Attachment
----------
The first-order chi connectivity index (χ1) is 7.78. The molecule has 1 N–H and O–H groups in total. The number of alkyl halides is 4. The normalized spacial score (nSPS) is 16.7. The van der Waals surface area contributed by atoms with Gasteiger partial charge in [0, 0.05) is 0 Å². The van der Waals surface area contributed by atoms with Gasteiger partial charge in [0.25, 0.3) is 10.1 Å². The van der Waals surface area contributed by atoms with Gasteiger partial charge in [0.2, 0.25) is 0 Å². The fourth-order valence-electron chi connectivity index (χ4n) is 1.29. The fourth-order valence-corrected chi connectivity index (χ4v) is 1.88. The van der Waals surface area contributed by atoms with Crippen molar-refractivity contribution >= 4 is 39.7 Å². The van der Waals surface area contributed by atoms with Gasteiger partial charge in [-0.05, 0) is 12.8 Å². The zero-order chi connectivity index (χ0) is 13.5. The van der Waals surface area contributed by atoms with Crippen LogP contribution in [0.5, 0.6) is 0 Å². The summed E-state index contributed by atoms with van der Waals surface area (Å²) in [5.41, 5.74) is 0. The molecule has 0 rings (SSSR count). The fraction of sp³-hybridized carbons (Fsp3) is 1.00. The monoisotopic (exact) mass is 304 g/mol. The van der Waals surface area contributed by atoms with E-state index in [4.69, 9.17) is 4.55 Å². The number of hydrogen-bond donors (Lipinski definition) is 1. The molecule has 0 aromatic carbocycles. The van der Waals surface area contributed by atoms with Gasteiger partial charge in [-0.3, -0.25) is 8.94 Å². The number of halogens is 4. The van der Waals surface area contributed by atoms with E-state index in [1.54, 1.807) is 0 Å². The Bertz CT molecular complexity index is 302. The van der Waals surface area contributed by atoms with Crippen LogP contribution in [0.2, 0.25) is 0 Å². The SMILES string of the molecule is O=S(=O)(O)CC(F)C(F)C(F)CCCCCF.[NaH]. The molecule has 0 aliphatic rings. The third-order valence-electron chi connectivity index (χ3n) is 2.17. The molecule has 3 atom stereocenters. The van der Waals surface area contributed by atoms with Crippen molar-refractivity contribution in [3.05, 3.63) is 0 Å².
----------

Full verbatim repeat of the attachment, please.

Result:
The first-order chi connectivity index (χ1) is 7.78. The molecule has 1 N–H and O–H groups in total. The number of alkyl halides is 4. The normalized spacial score (nSPS) is 16.7. The van der Waals surface area contributed by atoms with Gasteiger partial charge in [0, 0.05) is 0 Å². The van der Waals surface area contributed by atoms with Gasteiger partial charge in [0.25, 0.3) is 10.1 Å². The van der Waals surface area contributed by atoms with Gasteiger partial charge in [0.2, 0.25) is 0 Å². The fourth-order valence-electron chi connectivity index (χ4n) is 1.29. The fourth-order valence-corrected chi connectivity index (χ4v) is 1.88. The van der Waals surface area contributed by atoms with Crippen molar-refractivity contribution >= 4 is 39.7 Å². The van der Waals surface area contributed by atoms with Gasteiger partial charge in [-0.05, 0) is 12.8 Å². The zero-order chi connectivity index (χ0) is 13.5. The van der Waals surface area contributed by atoms with Crippen LogP contribution in [0.5, 0.6) is 0 Å². The summed E-state index contributed by atoms with van der Waals surface area (Å²) in [5.41, 5.74) is 0. The molecule has 0 rings (SSSR count). The fraction of sp³-hybridized carbons (Fsp3) is 1.00. The monoisotopic (exact) mass is 304 g/mol. The van der Waals surface area contributed by atoms with E-state index in [4.69, 9.17) is 4.55 Å². The number of hydrogen-bond donors (Lipinski definition) is 1. The molecule has 0 aromatic carbocycles. The van der Waals surface area contributed by atoms with Gasteiger partial charge in [-0.3, -0.25) is 8.94 Å². The number of halogens is 4. The van der Waals surface area contributed by atoms with E-state index in [1.54, 1.807) is 0 Å². The Bertz CT molecular complexity index is 302. The van der Waals surface area contributed by atoms with Crippen LogP contribution in [0.2, 0.25) is 0 Å². The SMILES string of the molecule is O=S(=O)(O)CC(F)C(F)C(F)CCCCCF.[NaH]. The molecule has 0 aliphatic rings. The third-order valence-electron chi connectivity index (χ3n) is 2.17. The molecule has 3 atom stereocenters. The van der Waals surface area contributed by atoms with Crippen molar-refractivity contribution in [3.05, 3.63) is 0 Å².